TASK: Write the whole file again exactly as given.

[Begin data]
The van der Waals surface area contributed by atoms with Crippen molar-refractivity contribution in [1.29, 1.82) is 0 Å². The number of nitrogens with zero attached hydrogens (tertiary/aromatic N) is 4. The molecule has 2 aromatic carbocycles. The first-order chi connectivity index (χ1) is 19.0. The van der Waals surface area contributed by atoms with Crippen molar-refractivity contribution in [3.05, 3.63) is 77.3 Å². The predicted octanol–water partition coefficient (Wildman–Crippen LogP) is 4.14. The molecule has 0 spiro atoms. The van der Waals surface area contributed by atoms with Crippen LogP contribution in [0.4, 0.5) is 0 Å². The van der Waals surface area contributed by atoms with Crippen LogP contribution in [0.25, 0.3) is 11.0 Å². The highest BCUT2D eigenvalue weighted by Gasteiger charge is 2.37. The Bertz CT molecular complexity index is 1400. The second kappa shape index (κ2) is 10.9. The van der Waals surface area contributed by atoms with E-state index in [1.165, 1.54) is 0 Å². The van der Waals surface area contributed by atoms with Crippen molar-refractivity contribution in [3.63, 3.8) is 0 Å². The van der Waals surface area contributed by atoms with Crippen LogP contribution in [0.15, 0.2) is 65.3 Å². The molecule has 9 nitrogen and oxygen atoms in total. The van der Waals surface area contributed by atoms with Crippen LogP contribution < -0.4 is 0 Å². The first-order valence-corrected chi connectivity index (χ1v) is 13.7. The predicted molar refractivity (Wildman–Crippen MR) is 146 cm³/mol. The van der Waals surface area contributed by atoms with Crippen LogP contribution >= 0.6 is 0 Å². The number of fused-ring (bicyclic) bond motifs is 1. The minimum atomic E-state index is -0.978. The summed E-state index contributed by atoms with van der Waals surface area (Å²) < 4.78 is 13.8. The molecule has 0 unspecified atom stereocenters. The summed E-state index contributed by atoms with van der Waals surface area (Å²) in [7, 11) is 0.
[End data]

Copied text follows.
The van der Waals surface area contributed by atoms with Crippen molar-refractivity contribution in [1.29, 1.82) is 0 Å². The number of nitrogens with zero attached hydrogens (tertiary/aromatic N) is 4. The molecule has 2 aromatic carbocycles. The first-order chi connectivity index (χ1) is 19.0. The van der Waals surface area contributed by atoms with Crippen molar-refractivity contribution in [3.05, 3.63) is 77.3 Å². The predicted octanol–water partition coefficient (Wildman–Crippen LogP) is 4.14. The molecule has 0 spiro atoms. The van der Waals surface area contributed by atoms with Crippen LogP contribution in [0.4, 0.5) is 0 Å². The van der Waals surface area contributed by atoms with Crippen LogP contribution in [0.25, 0.3) is 11.0 Å². The highest BCUT2D eigenvalue weighted by Gasteiger charge is 2.37. The Bertz CT molecular complexity index is 1400. The second kappa shape index (κ2) is 10.9. The van der Waals surface area contributed by atoms with E-state index in [1.165, 1.54) is 0 Å². The van der Waals surface area contributed by atoms with Crippen molar-refractivity contribution in [3.63, 3.8) is 0 Å². The van der Waals surface area contributed by atoms with Crippen LogP contribution in [0.15, 0.2) is 65.3 Å². The molecule has 9 nitrogen and oxygen atoms in total. The van der Waals surface area contributed by atoms with Crippen LogP contribution < -0.4 is 0 Å². The first-order valence-corrected chi connectivity index (χ1v) is 13.7. The predicted molar refractivity (Wildman–Crippen MR) is 146 cm³/mol. The van der Waals surface area contributed by atoms with Crippen LogP contribution >= 0.6 is 0 Å². The number of fused-ring (bicyclic) bond motifs is 1. The minimum atomic E-state index is -0.978. The summed E-state index contributed by atoms with van der Waals surface area (Å²) < 4.78 is 13.8. The molecule has 0 unspecified atom stereocenters. The summed E-state index contributed by atoms with van der Waals surface area (Å²) in [7, 11) is 0.